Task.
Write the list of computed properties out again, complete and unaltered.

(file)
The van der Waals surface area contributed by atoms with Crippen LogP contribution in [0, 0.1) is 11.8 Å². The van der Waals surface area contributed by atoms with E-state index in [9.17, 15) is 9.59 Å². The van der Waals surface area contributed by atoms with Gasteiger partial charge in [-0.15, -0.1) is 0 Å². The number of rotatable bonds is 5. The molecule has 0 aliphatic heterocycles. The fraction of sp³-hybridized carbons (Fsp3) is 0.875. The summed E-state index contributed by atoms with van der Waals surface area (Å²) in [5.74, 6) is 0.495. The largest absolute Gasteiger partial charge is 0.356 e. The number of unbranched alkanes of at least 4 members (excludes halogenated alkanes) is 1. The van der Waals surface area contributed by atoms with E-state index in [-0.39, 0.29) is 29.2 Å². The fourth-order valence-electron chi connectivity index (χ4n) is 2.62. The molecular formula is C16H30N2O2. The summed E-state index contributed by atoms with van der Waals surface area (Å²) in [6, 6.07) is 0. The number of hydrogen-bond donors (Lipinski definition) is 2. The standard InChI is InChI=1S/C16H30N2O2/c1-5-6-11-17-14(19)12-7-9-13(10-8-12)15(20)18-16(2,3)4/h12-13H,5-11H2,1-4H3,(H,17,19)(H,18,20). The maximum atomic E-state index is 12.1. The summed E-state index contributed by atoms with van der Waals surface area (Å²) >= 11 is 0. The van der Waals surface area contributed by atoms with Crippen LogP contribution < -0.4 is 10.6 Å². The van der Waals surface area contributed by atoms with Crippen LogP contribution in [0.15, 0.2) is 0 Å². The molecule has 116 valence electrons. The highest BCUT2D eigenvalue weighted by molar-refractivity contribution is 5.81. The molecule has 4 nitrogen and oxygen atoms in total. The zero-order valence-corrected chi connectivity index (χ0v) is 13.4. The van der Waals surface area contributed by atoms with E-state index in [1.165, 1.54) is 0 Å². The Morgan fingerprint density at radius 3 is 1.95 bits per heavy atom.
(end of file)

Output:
The van der Waals surface area contributed by atoms with Crippen LogP contribution in [0, 0.1) is 11.8 Å². The van der Waals surface area contributed by atoms with E-state index in [9.17, 15) is 9.59 Å². The van der Waals surface area contributed by atoms with Gasteiger partial charge in [-0.15, -0.1) is 0 Å². The number of rotatable bonds is 5. The molecule has 0 aliphatic heterocycles. The fraction of sp³-hybridized carbons (Fsp3) is 0.875. The summed E-state index contributed by atoms with van der Waals surface area (Å²) in [5.74, 6) is 0.495. The largest absolute Gasteiger partial charge is 0.356 e. The number of unbranched alkanes of at least 4 members (excludes halogenated alkanes) is 1. The van der Waals surface area contributed by atoms with E-state index in [-0.39, 0.29) is 29.2 Å². The fourth-order valence-electron chi connectivity index (χ4n) is 2.62. The molecular formula is C16H30N2O2. The summed E-state index contributed by atoms with van der Waals surface area (Å²) in [6, 6.07) is 0. The number of hydrogen-bond donors (Lipinski definition) is 2. The standard InChI is InChI=1S/C16H30N2O2/c1-5-6-11-17-14(19)12-7-9-13(10-8-12)15(20)18-16(2,3)4/h12-13H,5-11H2,1-4H3,(H,17,19)(H,18,20). The maximum atomic E-state index is 12.1. The summed E-state index contributed by atoms with van der Waals surface area (Å²) >= 11 is 0. The van der Waals surface area contributed by atoms with Crippen LogP contribution < -0.4 is 10.6 Å². The van der Waals surface area contributed by atoms with Crippen LogP contribution in [0.15, 0.2) is 0 Å². The molecule has 116 valence electrons. The highest BCUT2D eigenvalue weighted by molar-refractivity contribution is 5.81. The molecule has 4 nitrogen and oxygen atoms in total. The zero-order valence-corrected chi connectivity index (χ0v) is 13.4. The van der Waals surface area contributed by atoms with E-state index in [1.165, 1.54) is 0 Å². The Morgan fingerprint density at radius 3 is 1.95 bits per heavy atom.